He was dubbed King of Paratroopers at a ceremony of the Paratroop Division held in 1966. But his more familiar nicknames were "King of Corruption", "King of Gambling" or "Whore hopper."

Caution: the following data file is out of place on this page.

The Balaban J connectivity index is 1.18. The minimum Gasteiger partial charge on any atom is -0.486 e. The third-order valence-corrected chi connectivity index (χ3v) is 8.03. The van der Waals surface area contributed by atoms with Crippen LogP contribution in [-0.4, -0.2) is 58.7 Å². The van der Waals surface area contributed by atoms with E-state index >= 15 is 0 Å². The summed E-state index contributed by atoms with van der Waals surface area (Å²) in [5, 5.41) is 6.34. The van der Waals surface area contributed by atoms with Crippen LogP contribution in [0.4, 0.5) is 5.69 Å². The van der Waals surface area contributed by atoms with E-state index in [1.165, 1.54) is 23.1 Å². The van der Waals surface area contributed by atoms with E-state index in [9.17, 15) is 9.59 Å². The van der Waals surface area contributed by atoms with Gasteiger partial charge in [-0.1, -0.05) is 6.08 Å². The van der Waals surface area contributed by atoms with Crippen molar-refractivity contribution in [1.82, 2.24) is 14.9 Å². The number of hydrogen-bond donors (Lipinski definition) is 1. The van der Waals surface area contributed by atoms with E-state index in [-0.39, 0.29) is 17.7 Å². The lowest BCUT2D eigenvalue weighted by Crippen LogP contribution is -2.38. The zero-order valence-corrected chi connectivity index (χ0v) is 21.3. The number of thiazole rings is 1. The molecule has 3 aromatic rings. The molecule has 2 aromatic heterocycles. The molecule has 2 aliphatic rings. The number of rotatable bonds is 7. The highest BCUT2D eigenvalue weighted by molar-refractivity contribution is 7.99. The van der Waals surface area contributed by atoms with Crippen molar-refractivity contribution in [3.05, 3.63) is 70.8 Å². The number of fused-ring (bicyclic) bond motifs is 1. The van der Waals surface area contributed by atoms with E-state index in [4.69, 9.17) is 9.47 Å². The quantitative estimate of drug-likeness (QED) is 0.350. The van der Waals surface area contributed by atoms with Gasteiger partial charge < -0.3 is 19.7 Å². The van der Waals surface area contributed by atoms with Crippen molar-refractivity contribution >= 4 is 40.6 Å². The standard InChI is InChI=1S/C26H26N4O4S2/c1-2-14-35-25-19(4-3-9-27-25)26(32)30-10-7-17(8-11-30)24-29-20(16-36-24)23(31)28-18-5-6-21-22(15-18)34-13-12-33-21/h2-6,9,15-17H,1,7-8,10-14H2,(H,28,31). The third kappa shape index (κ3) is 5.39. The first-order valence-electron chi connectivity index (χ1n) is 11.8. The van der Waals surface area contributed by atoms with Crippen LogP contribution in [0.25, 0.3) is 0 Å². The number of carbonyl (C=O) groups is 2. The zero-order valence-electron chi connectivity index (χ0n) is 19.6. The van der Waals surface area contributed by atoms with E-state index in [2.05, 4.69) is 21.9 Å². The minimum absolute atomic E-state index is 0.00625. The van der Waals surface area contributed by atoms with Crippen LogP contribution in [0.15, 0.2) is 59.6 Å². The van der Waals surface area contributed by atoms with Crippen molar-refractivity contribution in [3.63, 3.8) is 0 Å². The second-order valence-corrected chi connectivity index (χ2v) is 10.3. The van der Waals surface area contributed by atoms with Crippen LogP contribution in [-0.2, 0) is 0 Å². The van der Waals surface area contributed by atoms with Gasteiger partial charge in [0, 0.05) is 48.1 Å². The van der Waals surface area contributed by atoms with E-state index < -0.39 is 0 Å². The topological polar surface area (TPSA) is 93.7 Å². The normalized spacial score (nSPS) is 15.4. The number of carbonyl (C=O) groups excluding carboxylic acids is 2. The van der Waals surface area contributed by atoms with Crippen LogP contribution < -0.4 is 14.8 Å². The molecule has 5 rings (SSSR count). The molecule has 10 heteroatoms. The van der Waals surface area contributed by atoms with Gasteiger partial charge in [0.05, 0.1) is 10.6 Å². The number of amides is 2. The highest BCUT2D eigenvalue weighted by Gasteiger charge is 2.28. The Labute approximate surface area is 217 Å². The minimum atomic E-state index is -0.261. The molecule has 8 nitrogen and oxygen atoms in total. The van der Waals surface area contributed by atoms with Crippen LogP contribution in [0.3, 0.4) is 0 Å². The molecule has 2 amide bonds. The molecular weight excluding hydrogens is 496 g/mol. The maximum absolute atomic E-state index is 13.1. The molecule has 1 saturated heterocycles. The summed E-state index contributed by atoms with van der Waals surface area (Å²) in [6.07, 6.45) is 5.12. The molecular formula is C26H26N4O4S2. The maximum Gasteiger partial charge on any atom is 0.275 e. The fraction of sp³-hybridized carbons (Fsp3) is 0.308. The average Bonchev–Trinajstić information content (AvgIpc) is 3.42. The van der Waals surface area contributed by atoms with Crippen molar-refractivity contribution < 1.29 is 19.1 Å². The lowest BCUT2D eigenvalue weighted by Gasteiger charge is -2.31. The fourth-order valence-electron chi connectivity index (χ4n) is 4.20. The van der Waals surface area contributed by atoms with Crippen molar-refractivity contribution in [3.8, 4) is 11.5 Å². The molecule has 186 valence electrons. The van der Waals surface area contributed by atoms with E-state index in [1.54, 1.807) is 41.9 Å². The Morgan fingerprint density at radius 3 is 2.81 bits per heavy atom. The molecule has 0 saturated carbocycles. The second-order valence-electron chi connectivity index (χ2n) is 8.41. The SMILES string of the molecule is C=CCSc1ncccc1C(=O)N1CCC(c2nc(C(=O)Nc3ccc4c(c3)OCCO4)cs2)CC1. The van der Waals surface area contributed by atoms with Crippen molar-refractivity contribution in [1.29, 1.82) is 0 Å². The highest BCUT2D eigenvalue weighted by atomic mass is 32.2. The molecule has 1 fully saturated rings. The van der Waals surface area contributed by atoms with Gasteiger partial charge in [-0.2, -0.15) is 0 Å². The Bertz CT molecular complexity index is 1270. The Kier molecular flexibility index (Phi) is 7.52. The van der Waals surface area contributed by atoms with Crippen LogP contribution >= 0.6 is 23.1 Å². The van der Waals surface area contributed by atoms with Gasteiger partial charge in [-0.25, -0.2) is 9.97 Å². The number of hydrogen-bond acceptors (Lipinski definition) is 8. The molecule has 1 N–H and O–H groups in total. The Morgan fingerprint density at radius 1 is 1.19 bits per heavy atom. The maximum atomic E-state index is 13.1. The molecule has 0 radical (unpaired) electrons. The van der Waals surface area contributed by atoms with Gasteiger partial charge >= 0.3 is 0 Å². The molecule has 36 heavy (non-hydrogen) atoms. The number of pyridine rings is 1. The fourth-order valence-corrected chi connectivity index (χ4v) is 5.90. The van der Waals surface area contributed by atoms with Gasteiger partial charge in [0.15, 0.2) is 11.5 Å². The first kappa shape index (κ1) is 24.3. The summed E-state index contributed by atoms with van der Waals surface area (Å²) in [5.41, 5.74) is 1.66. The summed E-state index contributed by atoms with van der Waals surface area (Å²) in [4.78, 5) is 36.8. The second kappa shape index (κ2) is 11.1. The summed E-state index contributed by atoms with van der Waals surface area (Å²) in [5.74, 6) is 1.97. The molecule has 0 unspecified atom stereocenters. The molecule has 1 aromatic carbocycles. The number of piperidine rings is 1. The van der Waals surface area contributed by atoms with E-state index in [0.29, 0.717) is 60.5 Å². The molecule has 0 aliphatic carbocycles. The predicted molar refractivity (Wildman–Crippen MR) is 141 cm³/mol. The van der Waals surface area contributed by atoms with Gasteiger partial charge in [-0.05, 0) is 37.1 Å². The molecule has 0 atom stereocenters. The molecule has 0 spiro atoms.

Let us quickly review the pieces of good fortune he came across during his career. His greatest stroke of luck came in 1970 when he was put on command of the Saigon forces invading Cambodia. When his troops entered the rubber areas of Chup and Minot, he ordered the requisitioning of all property of the French plantation-owners and Cambodian local population. This looting was systematically carried out by special units even while the rest of his forces were suffering heavy losses at the hands of the liberation forces. The plunder was taken across the frontier to South Viet Nam in long convoys of trucks with QC (Quan Canh; military police) escorts. Under the tarpaulins the lorries carried 10-12 fat oxen or buffaloes apiece. About 4,000 head of cattle thus passed the frontier in one week. But what particularly enraged the French plantation-owners was the loot of the latex stocks. Thousands of tons of raw rubber were taken away by military trucks, this operation being given priority over even the evacuation of wounded soldiers. Soon, bales of raw rubber bearing inscriptions in French: "Plantation Chup" or "Plantation Minot" were offered for sale in Saigon. After more than 200 truck convoys had nearly emptied the warehouses, aircraft were called in to bomb them with napalm. Called to account by angry Cambodian senior officers, Tri answered with a shrug of the shoulders: "The latex is so inflammable. A few Viet Cong shells were enough to reduce everything to ashes. What could I do about it? As for the cattle, well, they dispersed at the noise of battle and we were too busy to pay them any attention."